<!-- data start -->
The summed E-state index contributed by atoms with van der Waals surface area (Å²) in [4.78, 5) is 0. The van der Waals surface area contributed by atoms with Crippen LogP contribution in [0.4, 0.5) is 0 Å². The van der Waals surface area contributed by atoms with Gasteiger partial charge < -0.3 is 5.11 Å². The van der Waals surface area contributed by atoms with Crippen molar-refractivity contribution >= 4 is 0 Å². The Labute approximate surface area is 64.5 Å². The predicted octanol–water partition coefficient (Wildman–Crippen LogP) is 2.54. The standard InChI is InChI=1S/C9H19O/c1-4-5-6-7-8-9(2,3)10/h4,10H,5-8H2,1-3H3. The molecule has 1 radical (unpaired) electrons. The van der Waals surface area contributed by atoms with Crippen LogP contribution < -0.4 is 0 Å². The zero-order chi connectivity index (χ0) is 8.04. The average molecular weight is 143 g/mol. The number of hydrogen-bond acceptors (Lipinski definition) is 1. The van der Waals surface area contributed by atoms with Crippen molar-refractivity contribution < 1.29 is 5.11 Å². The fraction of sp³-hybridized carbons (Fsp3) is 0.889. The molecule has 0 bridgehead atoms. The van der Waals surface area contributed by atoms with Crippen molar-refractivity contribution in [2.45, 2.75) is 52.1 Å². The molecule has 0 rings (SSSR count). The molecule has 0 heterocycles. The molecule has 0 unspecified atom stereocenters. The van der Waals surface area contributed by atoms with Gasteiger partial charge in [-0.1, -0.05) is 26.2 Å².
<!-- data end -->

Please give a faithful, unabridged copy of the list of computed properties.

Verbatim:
The summed E-state index contributed by atoms with van der Waals surface area (Å²) in [4.78, 5) is 0. The van der Waals surface area contributed by atoms with Crippen LogP contribution in [0.4, 0.5) is 0 Å². The van der Waals surface area contributed by atoms with Gasteiger partial charge < -0.3 is 5.11 Å². The van der Waals surface area contributed by atoms with Crippen molar-refractivity contribution >= 4 is 0 Å². The Labute approximate surface area is 64.5 Å². The predicted octanol–water partition coefficient (Wildman–Crippen LogP) is 2.54. The standard InChI is InChI=1S/C9H19O/c1-4-5-6-7-8-9(2,3)10/h4,10H,5-8H2,1-3H3. The molecule has 1 radical (unpaired) electrons. The van der Waals surface area contributed by atoms with Crippen LogP contribution < -0.4 is 0 Å². The zero-order chi connectivity index (χ0) is 8.04. The average molecular weight is 143 g/mol. The number of hydrogen-bond acceptors (Lipinski definition) is 1. The van der Waals surface area contributed by atoms with Crippen molar-refractivity contribution < 1.29 is 5.11 Å². The fraction of sp³-hybridized carbons (Fsp3) is 0.889. The molecule has 0 bridgehead atoms. The van der Waals surface area contributed by atoms with Crippen molar-refractivity contribution in [2.45, 2.75) is 52.1 Å². The molecule has 0 rings (SSSR count). The molecule has 0 heterocycles. The molecule has 0 unspecified atom stereocenters. The van der Waals surface area contributed by atoms with Gasteiger partial charge in [-0.1, -0.05) is 26.2 Å².